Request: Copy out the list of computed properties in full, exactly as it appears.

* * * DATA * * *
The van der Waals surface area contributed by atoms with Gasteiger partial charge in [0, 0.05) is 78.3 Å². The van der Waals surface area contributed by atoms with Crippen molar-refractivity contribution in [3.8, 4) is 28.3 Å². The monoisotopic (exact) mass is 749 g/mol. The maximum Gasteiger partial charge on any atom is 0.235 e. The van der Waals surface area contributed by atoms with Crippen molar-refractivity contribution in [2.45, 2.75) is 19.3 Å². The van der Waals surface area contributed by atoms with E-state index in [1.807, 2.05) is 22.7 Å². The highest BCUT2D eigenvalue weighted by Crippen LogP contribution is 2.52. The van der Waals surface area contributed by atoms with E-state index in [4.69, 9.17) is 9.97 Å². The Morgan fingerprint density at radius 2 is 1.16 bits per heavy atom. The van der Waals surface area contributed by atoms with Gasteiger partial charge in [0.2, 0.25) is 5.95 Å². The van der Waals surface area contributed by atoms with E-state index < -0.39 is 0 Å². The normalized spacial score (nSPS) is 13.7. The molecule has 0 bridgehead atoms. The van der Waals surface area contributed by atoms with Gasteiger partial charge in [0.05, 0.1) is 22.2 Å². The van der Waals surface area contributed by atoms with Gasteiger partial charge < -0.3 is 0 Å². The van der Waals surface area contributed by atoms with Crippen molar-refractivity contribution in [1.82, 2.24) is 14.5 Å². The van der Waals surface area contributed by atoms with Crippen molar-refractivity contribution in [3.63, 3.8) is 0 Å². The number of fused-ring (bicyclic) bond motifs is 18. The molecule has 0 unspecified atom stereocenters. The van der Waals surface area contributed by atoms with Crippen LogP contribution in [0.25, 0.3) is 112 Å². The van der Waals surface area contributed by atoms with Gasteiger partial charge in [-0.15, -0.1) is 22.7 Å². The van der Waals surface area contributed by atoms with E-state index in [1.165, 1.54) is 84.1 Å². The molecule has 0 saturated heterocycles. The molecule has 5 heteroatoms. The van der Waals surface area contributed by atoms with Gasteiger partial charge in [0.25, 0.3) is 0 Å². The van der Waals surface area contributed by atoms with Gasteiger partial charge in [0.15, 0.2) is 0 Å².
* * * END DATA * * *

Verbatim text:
The van der Waals surface area contributed by atoms with Gasteiger partial charge in [0, 0.05) is 78.3 Å². The van der Waals surface area contributed by atoms with Crippen molar-refractivity contribution in [3.8, 4) is 28.3 Å². The monoisotopic (exact) mass is 749 g/mol. The maximum Gasteiger partial charge on any atom is 0.235 e. The van der Waals surface area contributed by atoms with Crippen molar-refractivity contribution in [2.45, 2.75) is 19.3 Å². The van der Waals surface area contributed by atoms with E-state index in [1.807, 2.05) is 22.7 Å². The highest BCUT2D eigenvalue weighted by Crippen LogP contribution is 2.52. The van der Waals surface area contributed by atoms with E-state index in [4.69, 9.17) is 9.97 Å². The Morgan fingerprint density at radius 2 is 1.16 bits per heavy atom. The van der Waals surface area contributed by atoms with Gasteiger partial charge in [0.2, 0.25) is 5.95 Å². The van der Waals surface area contributed by atoms with E-state index < -0.39 is 0 Å². The normalized spacial score (nSPS) is 13.7. The molecule has 0 bridgehead atoms. The van der Waals surface area contributed by atoms with Gasteiger partial charge in [0.05, 0.1) is 22.2 Å². The van der Waals surface area contributed by atoms with Gasteiger partial charge < -0.3 is 0 Å². The van der Waals surface area contributed by atoms with Crippen molar-refractivity contribution in [1.82, 2.24) is 14.5 Å². The van der Waals surface area contributed by atoms with Crippen molar-refractivity contribution in [3.63, 3.8) is 0 Å². The number of fused-ring (bicyclic) bond motifs is 18. The molecule has 0 unspecified atom stereocenters. The van der Waals surface area contributed by atoms with Crippen LogP contribution in [0.25, 0.3) is 112 Å². The van der Waals surface area contributed by atoms with Gasteiger partial charge in [-0.15, -0.1) is 22.7 Å². The van der Waals surface area contributed by atoms with E-state index in [1.165, 1.54) is 84.1 Å². The molecule has 0 saturated heterocycles. The molecule has 5 heteroatoms. The van der Waals surface area contributed by atoms with Gasteiger partial charge in [0.25, 0.3) is 0 Å². The van der Waals surface area contributed by atoms with Gasteiger partial charge in [0.15, 0.2) is 0 Å².